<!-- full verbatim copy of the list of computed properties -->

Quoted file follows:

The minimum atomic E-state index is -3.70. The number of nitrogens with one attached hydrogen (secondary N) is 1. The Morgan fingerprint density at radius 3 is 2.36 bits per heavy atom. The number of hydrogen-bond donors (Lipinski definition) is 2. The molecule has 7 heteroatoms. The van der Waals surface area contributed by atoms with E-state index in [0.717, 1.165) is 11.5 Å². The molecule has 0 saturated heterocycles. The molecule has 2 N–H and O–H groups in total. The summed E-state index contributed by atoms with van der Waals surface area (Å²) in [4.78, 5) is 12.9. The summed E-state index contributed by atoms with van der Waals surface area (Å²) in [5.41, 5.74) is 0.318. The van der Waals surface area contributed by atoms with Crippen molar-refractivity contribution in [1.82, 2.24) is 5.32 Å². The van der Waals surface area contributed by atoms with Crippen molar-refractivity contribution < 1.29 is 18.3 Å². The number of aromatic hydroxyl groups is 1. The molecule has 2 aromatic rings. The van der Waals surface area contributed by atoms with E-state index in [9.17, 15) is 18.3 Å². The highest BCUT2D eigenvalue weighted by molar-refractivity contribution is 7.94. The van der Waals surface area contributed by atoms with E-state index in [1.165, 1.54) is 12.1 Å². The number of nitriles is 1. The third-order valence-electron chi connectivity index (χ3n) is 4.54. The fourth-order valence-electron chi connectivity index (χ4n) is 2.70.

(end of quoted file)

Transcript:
The minimum atomic E-state index is -3.70. The number of nitrogens with one attached hydrogen (secondary N) is 1. The Morgan fingerprint density at radius 3 is 2.36 bits per heavy atom. The number of hydrogen-bond donors (Lipinski definition) is 2. The molecule has 7 heteroatoms. The van der Waals surface area contributed by atoms with E-state index in [0.717, 1.165) is 11.5 Å². The molecule has 0 saturated heterocycles. The molecule has 2 N–H and O–H groups in total. The summed E-state index contributed by atoms with van der Waals surface area (Å²) in [4.78, 5) is 12.9. The summed E-state index contributed by atoms with van der Waals surface area (Å²) in [5.41, 5.74) is 0.318. The van der Waals surface area contributed by atoms with Crippen molar-refractivity contribution in [1.82, 2.24) is 5.32 Å². The van der Waals surface area contributed by atoms with Crippen molar-refractivity contribution < 1.29 is 18.3 Å². The number of aromatic hydroxyl groups is 1. The molecule has 2 aromatic rings. The van der Waals surface area contributed by atoms with E-state index in [9.17, 15) is 18.3 Å². The highest BCUT2D eigenvalue weighted by molar-refractivity contribution is 7.94. The van der Waals surface area contributed by atoms with E-state index in [1.165, 1.54) is 12.1 Å². The number of nitriles is 1. The third-order valence-electron chi connectivity index (χ3n) is 4.54. The fourth-order valence-electron chi connectivity index (χ4n) is 2.70.